I highly recommend you take the time this fascinating New Yorker piece on the Mongols and the sacking of Baghdad. An excerpt:
On January 29, 1258, Hulagu’s forces took up a position on the eastern outskirts of Baghdad and began a bombardment. Soon they had breached the outer wall. The caliph, who had been advised against escaping by his vizier, offered to negotiate. Hulagu, with the city practically in his hands, refused. The upshot was that the caliph and his retinue came out of the city, the remainder of his army followed, they laid down their arms, and the Mongols killed almost everybody. Hulagu told Baghdad’s Christians to stay in a church, which he put off-limits to his soldiers. Then, for a period of seven days, the Mongols sacked the city, killing (depending on the source) two hundred thousand, or eight hundred thousand, or more than a million. The Mongols’ Georgian Christian allies were said to have particularly distinguished themselves in slaughter. Plunderers threw away their swords and filled their scabbards with gold. Silver and jewels and gold piled up in great heaps around Hulagu’s tent. Fire consumed the caliph’s palace, and the smoke from its beams of aloe wood, sandalwood, and ebony filled the air with fragrance for a distance of a hundred li. (A li equalled five hundred bow lengths—a hundred li was maybe thirty miles.) So many books from Baghdad’s libraries were flung into the Tigris that a horse could walk across on them. The river ran black with scholars’ ink and red with the blood of martyrs.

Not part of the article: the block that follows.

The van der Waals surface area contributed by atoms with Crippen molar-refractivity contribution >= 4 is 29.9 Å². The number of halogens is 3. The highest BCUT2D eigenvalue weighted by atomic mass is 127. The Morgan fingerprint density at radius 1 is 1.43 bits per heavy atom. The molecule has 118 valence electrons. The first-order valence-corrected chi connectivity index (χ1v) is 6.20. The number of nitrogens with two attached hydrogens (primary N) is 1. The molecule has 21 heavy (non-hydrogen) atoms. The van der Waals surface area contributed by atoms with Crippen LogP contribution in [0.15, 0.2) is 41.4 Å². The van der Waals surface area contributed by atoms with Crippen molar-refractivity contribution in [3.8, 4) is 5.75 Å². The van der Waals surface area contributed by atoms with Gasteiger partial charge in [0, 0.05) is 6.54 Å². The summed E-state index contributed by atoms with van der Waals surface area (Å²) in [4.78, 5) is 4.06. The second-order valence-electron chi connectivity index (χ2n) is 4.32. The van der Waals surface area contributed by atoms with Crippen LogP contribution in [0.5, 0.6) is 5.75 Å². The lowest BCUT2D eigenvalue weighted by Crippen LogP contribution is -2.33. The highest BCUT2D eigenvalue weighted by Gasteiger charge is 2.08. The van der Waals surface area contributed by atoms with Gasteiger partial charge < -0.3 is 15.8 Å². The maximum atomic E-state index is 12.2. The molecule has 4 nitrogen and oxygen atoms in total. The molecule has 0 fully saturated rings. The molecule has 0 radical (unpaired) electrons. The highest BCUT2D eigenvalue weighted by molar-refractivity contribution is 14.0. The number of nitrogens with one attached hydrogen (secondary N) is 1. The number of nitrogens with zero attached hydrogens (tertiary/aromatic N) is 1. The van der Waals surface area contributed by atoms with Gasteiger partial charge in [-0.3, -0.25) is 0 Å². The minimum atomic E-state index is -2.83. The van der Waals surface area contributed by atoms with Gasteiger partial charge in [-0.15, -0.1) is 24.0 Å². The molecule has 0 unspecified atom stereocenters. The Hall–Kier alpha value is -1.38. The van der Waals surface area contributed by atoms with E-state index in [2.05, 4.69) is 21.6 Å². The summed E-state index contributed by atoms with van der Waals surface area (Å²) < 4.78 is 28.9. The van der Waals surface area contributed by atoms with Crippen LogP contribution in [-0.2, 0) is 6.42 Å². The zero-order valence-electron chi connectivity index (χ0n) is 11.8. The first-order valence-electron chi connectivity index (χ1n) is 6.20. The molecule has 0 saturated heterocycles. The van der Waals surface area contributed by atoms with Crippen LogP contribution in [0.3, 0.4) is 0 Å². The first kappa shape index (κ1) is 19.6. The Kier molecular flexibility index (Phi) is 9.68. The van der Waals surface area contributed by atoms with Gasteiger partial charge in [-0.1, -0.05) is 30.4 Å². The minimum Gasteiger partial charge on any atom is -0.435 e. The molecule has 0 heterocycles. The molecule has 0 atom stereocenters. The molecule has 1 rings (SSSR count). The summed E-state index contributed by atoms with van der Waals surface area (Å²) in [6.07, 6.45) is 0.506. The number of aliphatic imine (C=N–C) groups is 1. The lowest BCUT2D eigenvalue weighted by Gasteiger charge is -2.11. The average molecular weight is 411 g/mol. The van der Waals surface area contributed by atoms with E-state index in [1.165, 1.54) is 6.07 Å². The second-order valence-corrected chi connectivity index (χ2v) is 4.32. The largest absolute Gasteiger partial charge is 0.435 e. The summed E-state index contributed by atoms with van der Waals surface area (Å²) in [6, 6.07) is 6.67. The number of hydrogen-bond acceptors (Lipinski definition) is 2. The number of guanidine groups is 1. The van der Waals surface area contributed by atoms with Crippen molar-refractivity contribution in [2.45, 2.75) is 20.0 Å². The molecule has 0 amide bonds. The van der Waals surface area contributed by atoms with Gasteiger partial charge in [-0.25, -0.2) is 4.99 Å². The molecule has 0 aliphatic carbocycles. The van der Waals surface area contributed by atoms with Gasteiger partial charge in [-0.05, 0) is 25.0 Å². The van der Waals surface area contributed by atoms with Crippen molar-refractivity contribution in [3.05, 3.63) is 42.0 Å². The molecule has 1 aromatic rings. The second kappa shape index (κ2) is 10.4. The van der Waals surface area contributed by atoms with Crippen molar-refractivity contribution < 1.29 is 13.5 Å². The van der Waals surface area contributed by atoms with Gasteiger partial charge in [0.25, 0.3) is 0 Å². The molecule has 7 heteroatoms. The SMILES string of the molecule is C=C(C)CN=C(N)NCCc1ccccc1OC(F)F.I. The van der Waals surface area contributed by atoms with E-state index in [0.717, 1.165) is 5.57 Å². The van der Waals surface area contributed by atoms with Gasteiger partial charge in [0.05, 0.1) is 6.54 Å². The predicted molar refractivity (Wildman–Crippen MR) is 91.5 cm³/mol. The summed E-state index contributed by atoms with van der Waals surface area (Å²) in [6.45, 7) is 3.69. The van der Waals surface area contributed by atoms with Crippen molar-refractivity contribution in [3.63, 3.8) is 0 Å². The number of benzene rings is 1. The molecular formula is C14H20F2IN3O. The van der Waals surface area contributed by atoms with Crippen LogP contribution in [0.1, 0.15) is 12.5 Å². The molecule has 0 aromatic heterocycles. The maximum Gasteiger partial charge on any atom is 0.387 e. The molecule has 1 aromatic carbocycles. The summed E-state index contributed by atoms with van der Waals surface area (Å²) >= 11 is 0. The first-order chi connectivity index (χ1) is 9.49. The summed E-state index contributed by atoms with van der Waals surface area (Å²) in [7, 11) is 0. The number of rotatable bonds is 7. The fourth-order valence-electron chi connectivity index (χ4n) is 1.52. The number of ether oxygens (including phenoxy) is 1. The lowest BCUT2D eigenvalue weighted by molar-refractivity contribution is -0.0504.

The stories of what Hulagu did to the caliph vary. One says that Hulagu toyed with him a while, dining with him and discussing theology and pretending to be his guest. A famous account describes how Hulagu imprisoned the caliph in a roomful of treasure and brought him gold on a tray instead of food. The caliph protested that he could not eat gold, and Hulagu asked him why he hadn’t used his money to strengthen his army and defend against the Mongols. The caliph said, “That was the will of God.” Hulagu replied, “What will happen to you is the will of God, also,” leaving him among the treasure to starve.